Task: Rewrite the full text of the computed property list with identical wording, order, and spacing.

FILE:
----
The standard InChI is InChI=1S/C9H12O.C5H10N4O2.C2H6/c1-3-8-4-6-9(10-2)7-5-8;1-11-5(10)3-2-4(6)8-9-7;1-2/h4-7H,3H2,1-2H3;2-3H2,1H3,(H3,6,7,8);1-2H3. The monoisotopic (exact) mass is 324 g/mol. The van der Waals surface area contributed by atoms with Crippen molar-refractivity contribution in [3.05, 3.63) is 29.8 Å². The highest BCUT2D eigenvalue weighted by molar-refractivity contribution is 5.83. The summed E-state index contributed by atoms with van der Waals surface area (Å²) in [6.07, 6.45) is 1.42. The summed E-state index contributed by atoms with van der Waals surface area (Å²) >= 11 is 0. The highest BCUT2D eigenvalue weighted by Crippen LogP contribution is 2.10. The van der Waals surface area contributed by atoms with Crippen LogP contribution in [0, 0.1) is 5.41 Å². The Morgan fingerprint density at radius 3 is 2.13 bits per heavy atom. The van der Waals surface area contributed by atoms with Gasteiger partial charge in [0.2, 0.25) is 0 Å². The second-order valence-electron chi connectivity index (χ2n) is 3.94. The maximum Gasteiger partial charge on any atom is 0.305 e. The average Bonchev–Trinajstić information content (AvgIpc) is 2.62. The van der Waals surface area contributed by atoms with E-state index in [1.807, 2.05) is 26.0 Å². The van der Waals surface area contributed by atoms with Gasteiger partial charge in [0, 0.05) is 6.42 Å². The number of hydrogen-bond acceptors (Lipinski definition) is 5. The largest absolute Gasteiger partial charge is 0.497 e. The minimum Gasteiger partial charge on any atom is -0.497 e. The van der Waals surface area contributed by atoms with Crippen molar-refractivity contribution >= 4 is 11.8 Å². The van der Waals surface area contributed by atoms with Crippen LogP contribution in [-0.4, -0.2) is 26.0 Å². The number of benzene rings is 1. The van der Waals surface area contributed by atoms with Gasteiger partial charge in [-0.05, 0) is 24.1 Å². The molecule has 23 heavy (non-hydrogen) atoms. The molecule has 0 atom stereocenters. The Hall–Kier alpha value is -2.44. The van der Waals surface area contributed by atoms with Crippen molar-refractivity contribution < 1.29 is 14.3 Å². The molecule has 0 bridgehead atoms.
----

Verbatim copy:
The standard InChI is InChI=1S/C9H12O.C5H10N4O2.C2H6/c1-3-8-4-6-9(10-2)7-5-8;1-11-5(10)3-2-4(6)8-9-7;1-2/h4-7H,3H2,1-2H3;2-3H2,1H3,(H3,6,7,8);1-2H3. The monoisotopic (exact) mass is 324 g/mol. The van der Waals surface area contributed by atoms with Crippen molar-refractivity contribution in [3.05, 3.63) is 29.8 Å². The highest BCUT2D eigenvalue weighted by molar-refractivity contribution is 5.83. The summed E-state index contributed by atoms with van der Waals surface area (Å²) in [6.07, 6.45) is 1.42. The summed E-state index contributed by atoms with van der Waals surface area (Å²) >= 11 is 0. The highest BCUT2D eigenvalue weighted by Crippen LogP contribution is 2.10. The van der Waals surface area contributed by atoms with Crippen LogP contribution in [0, 0.1) is 5.41 Å². The Morgan fingerprint density at radius 3 is 2.13 bits per heavy atom. The van der Waals surface area contributed by atoms with Gasteiger partial charge in [0.2, 0.25) is 0 Å². The second-order valence-electron chi connectivity index (χ2n) is 3.94. The maximum Gasteiger partial charge on any atom is 0.305 e. The average Bonchev–Trinajstić information content (AvgIpc) is 2.62. The van der Waals surface area contributed by atoms with E-state index in [1.807, 2.05) is 26.0 Å². The van der Waals surface area contributed by atoms with Gasteiger partial charge in [0, 0.05) is 6.42 Å². The number of hydrogen-bond acceptors (Lipinski definition) is 5. The largest absolute Gasteiger partial charge is 0.497 e. The minimum Gasteiger partial charge on any atom is -0.497 e. The van der Waals surface area contributed by atoms with Crippen molar-refractivity contribution >= 4 is 11.8 Å². The van der Waals surface area contributed by atoms with Crippen LogP contribution in [-0.4, -0.2) is 26.0 Å². The number of benzene rings is 1. The van der Waals surface area contributed by atoms with Gasteiger partial charge in [-0.05, 0) is 24.1 Å². The molecule has 23 heavy (non-hydrogen) atoms. The molecule has 0 atom stereocenters. The Hall–Kier alpha value is -2.44. The van der Waals surface area contributed by atoms with Crippen molar-refractivity contribution < 1.29 is 14.3 Å². The molecule has 0 bridgehead atoms.